Robin’s concluding sentences deserve quoting in full. They summarize not only what inspired him as a responsible critic throughout his life but also those very values motivating Andrew Britton in a very different way. Andrew explored diverse terrains of literature, psychoanalysis, and theory in a diligent and breathtaking manner often astounding his readers with the breadth of his knowledge and its inherent sincerity. I would extend Robin’s hopes towards dissemination of Andrew’s writings not just among film students but also to those informed circles of non-institutional readers found not only in The November 3rd Club, but also blogs such as www.davekehr.com. and the Shadowplay site run by David Cairns in Edinburgh. Many contributors there often exhibit love of film and incisive knowledge of critical issues rarely found in most branches of academia. The World Socialist Web Site also provides lively coverage not just of politics, but also Art and Culture in a manner worthy of Leon Trotsky whom Andrew admired and often cited in his writings. For any work to have relevance its relationship to issues affecting everyday life is crucial and this is the sense that motivated Raymond Williams to write, “Culture is Ordinary.” The time and effort will be worth any reader ready to undertake the rigorous responsibility of reading Andrew’s work that is actually accessible, challenging, and demanding.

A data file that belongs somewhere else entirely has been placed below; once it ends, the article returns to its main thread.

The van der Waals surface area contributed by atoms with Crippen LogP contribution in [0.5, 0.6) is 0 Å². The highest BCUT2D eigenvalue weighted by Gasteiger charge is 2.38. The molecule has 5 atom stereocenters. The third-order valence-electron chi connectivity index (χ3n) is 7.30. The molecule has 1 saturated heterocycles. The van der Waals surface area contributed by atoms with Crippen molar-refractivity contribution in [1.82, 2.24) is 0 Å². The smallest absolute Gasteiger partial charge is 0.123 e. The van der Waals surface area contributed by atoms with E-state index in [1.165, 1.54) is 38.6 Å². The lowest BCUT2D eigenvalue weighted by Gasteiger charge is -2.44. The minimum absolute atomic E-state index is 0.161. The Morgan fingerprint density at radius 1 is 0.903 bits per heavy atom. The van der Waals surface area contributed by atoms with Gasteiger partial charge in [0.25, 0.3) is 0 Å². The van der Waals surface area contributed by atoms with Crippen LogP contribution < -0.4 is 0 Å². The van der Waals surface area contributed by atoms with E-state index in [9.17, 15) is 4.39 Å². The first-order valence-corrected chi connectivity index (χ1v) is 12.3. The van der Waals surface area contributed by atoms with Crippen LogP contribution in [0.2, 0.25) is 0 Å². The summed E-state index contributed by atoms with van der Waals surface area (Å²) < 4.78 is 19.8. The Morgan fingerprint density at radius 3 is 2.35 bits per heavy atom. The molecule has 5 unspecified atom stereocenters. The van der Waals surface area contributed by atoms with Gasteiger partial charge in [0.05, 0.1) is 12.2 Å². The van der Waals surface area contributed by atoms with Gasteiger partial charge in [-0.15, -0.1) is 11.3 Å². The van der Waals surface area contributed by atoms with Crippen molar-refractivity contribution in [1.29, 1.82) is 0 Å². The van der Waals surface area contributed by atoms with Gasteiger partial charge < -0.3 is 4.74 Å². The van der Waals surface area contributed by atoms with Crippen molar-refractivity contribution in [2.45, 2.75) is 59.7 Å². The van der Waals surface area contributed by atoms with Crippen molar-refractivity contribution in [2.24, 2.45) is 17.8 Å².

Barry Keith Grant divides this anthology into four major parts. The first comprises five articles dealing with Hollywood Cinema: “Cary Grant: Comedy and Male Desire”; A New Servitude: Better Davis, Now, Voyager, and the Radicalism of the Woman’s Film”; “The Devil, Probably: The Symbolism of Evil”; “Sideshows: Hollywood in Vietnam”; and “Blissing Out: The Politics of Reaganite Entertainment”. They all form an excellent introduction to this anthology demonstrating Andrew’s critical intelligence and comprehensive knowledge of film as well as exhibiting a keen grasp of gender issues, sexual politics, history, and ideology characteristic of his best work. His unique article on Viet Nam War cinema contrasts highly with the lack of any parallel work being done today in the areas of the Iraq War and Afghanistan, the sole exceptions being the critical interrogations by David Sterritt and Joanne Laurier on the supposed merits of Kathryn Bigelow’s Iraq War drama, The Hurt Locker. The short, but penetrating, “The Devil, Probably: The Symbolism of Evil” interrogates American and English roots of the Gothic tradition in relation to the seventies horror film and finds that tradition valuable, but problematic. “We rarely find in the horror movie, as we do in the American literary Gothic, the possibility that the transgressor may embody a positive critique of the norms. We don’t because (a) the social pressures inhibiting the suggestion of such a possibility operate, in Hollywood, with infinitely greater stringency, and (b) the hesitation registered by the Gothic is so fragile.” (71). Before arriving at Warwick University, Andrew had gained a first class degree in English and American Literature from King’s College, London, and this influence shows in his film criticism. Like Robin, Andrew recognized the centrality and relevance of the best achievements in literature to film. He also understood that Hollywood Cinema owed much to those formative cultural traditions existing within the novel and the particular influences writers such as Nathaniel Hawthorne, Henry James, and Herman Melville had on cinema. Robin and Andrew laid the foundations for an exciting project linking literature and film in a critically intelligent manner far removed from the usual mundane “Literature into Film” adaptation class or numerically corporate “bums on seats” policies practiced by English Department Heads appealing to the lowest common denominator by catering to their prejudices showing how “cool” Quentin Tarantino actually is and strategically wishing to show Deans that they, too, could play the numbers game as well as any College of Business or Engineering. Andrew’s writing and teaching represent a challenging seriousness that few could emulate or actually counter. He showed what an English Department incorporating Film could be capable of. Had his pioneering work continued, he would have been readily able to combat the denigrating associations of “useless Media Studies!” used today against university film study in Britain’s increasingly reactionary philistine atmosphere where good courses are indiscriminately lumped together with those that are certainly mediocre and bad. Sadly, this is not the case today and various institutions where film studies is tolerated as in certain Colleges of Mass Communication (more aptly named Colleges of Miscommunication and Mediocre Arts) often reveal a corporate mentality, rabid anti-intellectualism, and denigration of the real potential of Film Studies. “This is a production department and you don’t count.” Woe betide any solitary film studies faculty existing in such institutions who criticize films such as Friday the 13th and others that intellectually insecure and vicious professors see as their models to knock on the gates of an artistically worthless El Dorado! “People of integrity work in Hollywood”!